Cranial Ultrasound – To Evaluate Complications Of Premature Or Complicated Births

A cranial ultrasound, also known as ‘head scan’, uses reflected sound waves to produce images of the brain structure and the inner fluid spaces (ventricles) through which cerebrospinal fluid flows. This test is done on babies to evaluate problems of premature or complicated births.
In adults, this test is conducted to visualize brain masses during brain surgery. X-rays are not used in this test.

This test is conducted on babies before the bones of the skull (cranium) have grown together or on adults when the skull has been surgically opened. The reason being, ultrasound waves cannot pass through bones. The problems in the brain and ventricles in babies can be evaluated to about 1.5 years.

Cranial Ultrasound Is Done On Babies For The Following Reasons:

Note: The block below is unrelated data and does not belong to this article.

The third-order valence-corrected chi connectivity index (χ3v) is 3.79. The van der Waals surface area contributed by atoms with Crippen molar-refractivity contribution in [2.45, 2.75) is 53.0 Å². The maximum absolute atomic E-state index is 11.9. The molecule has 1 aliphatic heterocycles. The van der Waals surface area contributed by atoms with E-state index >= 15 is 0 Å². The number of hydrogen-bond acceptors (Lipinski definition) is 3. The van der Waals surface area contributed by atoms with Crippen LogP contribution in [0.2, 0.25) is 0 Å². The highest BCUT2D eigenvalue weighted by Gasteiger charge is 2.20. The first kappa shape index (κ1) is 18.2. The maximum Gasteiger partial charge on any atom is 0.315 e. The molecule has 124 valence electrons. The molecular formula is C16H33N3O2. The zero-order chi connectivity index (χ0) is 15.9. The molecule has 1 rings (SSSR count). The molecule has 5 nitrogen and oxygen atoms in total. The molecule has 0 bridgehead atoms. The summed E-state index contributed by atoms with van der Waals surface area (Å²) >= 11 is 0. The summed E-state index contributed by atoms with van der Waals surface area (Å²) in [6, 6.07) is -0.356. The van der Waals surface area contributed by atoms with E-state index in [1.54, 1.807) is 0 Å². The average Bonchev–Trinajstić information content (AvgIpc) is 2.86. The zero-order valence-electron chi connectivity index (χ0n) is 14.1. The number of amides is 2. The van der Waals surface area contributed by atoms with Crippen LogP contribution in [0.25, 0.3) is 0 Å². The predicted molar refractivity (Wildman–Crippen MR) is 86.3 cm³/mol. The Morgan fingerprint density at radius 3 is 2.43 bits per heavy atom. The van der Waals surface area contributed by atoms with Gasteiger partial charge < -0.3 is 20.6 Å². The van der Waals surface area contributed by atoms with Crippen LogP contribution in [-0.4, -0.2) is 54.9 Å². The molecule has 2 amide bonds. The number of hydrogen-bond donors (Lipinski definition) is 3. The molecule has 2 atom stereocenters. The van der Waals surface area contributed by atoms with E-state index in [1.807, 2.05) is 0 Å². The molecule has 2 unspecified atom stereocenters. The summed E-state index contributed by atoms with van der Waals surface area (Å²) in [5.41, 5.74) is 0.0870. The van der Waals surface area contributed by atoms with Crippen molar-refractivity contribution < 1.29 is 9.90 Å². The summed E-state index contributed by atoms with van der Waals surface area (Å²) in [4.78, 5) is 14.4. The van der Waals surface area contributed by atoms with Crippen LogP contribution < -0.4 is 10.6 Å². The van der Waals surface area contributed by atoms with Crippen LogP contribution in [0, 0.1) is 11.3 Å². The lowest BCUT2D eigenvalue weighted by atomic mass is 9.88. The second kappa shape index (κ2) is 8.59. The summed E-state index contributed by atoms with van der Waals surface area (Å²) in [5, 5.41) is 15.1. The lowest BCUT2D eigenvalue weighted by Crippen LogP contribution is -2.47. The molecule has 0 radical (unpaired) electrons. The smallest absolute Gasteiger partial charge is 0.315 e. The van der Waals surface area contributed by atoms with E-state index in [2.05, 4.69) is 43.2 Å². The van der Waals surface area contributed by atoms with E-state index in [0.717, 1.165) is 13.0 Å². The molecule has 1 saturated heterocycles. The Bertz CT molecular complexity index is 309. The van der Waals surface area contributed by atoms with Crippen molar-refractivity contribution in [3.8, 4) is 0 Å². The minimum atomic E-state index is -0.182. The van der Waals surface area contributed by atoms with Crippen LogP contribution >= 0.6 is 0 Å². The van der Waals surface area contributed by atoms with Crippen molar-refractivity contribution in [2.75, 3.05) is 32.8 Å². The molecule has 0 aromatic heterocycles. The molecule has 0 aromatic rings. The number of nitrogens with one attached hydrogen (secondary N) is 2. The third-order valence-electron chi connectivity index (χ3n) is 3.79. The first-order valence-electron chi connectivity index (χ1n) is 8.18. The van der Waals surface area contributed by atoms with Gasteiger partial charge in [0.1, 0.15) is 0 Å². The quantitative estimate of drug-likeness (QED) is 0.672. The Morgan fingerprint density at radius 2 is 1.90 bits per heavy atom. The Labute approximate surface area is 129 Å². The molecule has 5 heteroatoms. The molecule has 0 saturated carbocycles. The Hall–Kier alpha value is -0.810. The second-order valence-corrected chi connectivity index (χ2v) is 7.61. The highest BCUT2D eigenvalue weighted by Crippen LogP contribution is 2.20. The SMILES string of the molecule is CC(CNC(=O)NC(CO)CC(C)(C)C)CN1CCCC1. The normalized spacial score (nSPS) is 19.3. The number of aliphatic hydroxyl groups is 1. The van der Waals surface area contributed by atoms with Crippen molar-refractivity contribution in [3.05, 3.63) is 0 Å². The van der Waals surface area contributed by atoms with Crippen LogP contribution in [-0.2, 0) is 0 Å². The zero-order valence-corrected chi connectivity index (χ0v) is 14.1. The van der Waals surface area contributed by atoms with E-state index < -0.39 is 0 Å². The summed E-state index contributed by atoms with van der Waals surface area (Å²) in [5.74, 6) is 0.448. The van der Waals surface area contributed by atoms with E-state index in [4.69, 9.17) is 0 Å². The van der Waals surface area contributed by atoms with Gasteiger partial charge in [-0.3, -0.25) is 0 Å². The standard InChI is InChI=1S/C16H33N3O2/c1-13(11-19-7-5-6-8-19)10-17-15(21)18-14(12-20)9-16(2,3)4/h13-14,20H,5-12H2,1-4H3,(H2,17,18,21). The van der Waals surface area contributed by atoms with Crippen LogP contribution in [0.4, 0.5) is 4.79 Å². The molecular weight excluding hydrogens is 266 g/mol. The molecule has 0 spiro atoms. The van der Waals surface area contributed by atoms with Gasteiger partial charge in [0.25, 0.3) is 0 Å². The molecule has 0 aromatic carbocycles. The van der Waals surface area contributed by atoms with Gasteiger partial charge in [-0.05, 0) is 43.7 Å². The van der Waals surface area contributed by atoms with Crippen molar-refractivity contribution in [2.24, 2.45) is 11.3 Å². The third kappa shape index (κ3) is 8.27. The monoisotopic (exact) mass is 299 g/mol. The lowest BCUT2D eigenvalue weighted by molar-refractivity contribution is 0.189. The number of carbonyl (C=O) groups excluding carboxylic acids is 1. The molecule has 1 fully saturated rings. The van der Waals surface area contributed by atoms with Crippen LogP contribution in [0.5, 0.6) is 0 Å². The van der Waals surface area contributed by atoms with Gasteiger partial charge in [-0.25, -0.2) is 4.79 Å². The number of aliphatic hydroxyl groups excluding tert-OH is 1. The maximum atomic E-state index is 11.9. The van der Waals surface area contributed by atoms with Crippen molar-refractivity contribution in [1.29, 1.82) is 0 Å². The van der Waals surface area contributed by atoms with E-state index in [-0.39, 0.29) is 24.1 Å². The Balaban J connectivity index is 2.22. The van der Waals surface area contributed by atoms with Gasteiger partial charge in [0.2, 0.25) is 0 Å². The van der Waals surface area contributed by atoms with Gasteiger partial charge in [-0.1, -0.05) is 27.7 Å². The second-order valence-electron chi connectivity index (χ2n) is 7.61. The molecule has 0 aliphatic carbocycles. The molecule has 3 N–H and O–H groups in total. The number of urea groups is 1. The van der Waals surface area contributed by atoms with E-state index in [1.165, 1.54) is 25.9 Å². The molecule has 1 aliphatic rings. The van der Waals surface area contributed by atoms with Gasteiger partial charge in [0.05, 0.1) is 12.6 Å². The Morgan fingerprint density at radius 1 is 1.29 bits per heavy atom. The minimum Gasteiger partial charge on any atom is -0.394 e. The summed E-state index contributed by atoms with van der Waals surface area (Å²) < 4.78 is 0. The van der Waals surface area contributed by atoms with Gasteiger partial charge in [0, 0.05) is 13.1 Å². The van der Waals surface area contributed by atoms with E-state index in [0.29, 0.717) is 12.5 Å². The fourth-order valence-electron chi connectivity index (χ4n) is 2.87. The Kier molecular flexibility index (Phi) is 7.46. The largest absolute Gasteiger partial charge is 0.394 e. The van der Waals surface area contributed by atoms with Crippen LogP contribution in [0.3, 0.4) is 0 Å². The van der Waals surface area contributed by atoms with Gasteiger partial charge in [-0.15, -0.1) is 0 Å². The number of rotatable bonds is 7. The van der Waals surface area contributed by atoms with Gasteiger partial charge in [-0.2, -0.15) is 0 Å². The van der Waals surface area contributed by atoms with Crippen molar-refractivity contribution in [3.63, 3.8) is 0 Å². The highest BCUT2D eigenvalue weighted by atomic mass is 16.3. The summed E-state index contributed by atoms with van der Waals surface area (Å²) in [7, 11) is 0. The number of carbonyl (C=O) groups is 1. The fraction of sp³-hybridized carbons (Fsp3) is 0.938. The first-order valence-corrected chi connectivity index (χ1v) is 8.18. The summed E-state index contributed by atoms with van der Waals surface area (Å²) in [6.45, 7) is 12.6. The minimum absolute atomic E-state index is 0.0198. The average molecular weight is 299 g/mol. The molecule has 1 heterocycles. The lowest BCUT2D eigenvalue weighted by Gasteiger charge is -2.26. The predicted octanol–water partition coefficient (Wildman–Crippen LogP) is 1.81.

• Regular screening of babies born prematurely: To detect bleeding in the brain
  • To detect periventricular leukomalacia (PVL): IVH and PVL increase a baby's risk of developing disabilities, such as cerebral palsy or mental retardation.
  • To evaluate brain problems that present from birth
  • To evaluate an enlarging head
  • To detect infection or abnormal growths in or around the brain
Periventricular leukomalacia (PVL) leads to damage of brain tissue around the ventricles due to decreased oxygen flow or blood flow to the brain that might have taken place before, during, or after delivery. IVH and PVL can lead to disabilities such as cerebral palsy or mental retardation.

IVH is common in premature babies and can be detected in the first week after delivery by cranial ultrasound. In case of PVL, it takes several weeks to detect. Cranial ultrasound tests are repeated to evaluate different sites in the brain.

In case of adults, this test is done only after the skull has been surgically opened during surgery.
 


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